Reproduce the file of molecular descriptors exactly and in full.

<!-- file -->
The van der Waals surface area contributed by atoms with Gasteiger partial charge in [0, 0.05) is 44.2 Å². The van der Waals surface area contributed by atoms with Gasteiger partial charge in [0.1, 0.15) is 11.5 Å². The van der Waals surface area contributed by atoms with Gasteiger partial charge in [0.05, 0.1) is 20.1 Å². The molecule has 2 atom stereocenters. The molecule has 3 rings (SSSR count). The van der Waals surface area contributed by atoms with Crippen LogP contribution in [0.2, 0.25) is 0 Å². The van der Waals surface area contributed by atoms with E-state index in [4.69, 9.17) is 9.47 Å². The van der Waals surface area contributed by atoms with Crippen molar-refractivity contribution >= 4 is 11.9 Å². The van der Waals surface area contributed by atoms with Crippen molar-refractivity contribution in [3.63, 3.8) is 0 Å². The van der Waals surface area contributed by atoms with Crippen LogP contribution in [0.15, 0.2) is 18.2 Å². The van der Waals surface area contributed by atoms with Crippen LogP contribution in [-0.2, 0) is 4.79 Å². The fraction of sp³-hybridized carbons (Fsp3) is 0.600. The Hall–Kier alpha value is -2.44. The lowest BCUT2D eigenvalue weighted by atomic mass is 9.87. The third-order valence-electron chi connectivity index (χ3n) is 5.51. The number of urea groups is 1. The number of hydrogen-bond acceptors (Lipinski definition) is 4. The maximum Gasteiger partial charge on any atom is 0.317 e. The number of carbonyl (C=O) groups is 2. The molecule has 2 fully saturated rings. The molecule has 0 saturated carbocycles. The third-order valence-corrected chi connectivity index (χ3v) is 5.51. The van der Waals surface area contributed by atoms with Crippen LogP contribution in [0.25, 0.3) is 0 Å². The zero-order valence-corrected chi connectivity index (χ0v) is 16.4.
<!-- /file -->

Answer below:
The van der Waals surface area contributed by atoms with Gasteiger partial charge in [0, 0.05) is 44.2 Å². The van der Waals surface area contributed by atoms with Gasteiger partial charge in [0.1, 0.15) is 11.5 Å². The van der Waals surface area contributed by atoms with Gasteiger partial charge in [0.05, 0.1) is 20.1 Å². The molecule has 2 atom stereocenters. The molecule has 3 rings (SSSR count). The van der Waals surface area contributed by atoms with Crippen LogP contribution in [0.2, 0.25) is 0 Å². The van der Waals surface area contributed by atoms with E-state index in [4.69, 9.17) is 9.47 Å². The van der Waals surface area contributed by atoms with Crippen molar-refractivity contribution >= 4 is 11.9 Å². The van der Waals surface area contributed by atoms with Crippen molar-refractivity contribution in [3.63, 3.8) is 0 Å². The van der Waals surface area contributed by atoms with Crippen LogP contribution in [0.15, 0.2) is 18.2 Å². The van der Waals surface area contributed by atoms with Crippen LogP contribution in [-0.2, 0) is 4.79 Å². The fraction of sp³-hybridized carbons (Fsp3) is 0.600. The Hall–Kier alpha value is -2.44. The lowest BCUT2D eigenvalue weighted by atomic mass is 9.87. The third-order valence-electron chi connectivity index (χ3n) is 5.51. The number of urea groups is 1. The number of hydrogen-bond acceptors (Lipinski definition) is 4. The maximum Gasteiger partial charge on any atom is 0.317 e. The number of carbonyl (C=O) groups is 2. The molecule has 2 fully saturated rings. The molecule has 0 saturated carbocycles. The third-order valence-corrected chi connectivity index (χ3v) is 5.51. The van der Waals surface area contributed by atoms with Crippen LogP contribution in [0.25, 0.3) is 0 Å². The zero-order valence-corrected chi connectivity index (χ0v) is 16.4.